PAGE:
Using Social Science Inquiry for Explaining Major Events in Global History: The Disintegration of the Soviet Union as a Case Study


  • Iftikhar Ahmad Long Island University Post Campus


social science, inquiry, history, revolution, case study, hypothesis


The disintegration of the Soviet Union in 1991 was a major global historical event of the twentieth century that permanently changed the destiny of hundreds of millions of people around the world. It was not a revolution. It was not a transition to democracy. It was not a struggle for decolonization. No one expected a world power like the Soviet Union to disintegrate into fifteen autonomous republics. Historians, social science researchers, and other observers of the Soviet Union were all surprised by the sudden collapse of a political system that was sustained for seventy years by a political ideology and which had dominated a significant portion of the global land mass, its people, cultures, and resources. How do we explain the disintegration of a superpower? What theories of change may be valid in a case that has no precedent. This paper seeks to explore the causes of the disintegration of the Soviet Union through the formulation and testing of a correlative hypothesis: a strong correlation exists between the break-up of the Communist Party of the Soviet Union (CPSU) and the disintegration of the  Soviet state. This hypothesis is specific, testable, verifiable, and also, it is supported by historical evidence and events examined in the paper.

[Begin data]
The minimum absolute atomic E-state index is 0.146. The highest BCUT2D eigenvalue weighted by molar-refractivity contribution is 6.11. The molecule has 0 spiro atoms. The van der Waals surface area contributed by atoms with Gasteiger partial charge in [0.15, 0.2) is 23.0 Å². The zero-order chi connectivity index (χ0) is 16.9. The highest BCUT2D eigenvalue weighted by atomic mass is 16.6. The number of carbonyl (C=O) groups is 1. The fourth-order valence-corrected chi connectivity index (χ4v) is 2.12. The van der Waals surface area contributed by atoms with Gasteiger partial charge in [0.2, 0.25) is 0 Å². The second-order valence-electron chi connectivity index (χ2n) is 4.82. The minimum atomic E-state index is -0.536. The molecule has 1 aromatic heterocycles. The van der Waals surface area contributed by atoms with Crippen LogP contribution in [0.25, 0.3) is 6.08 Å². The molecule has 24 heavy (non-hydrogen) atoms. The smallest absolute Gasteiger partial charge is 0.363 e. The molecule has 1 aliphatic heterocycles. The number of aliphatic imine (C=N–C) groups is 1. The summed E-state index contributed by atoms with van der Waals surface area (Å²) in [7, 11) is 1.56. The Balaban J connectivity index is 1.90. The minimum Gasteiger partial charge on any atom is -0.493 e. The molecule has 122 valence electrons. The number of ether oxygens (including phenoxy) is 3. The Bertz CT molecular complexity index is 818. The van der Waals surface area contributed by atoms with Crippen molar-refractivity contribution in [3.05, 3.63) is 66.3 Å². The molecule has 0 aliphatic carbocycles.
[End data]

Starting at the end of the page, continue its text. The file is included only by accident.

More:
Author Biography

Iftikhar Ahmad, Long Island University Post Campus

Associate Professor

Curriculum and Instruction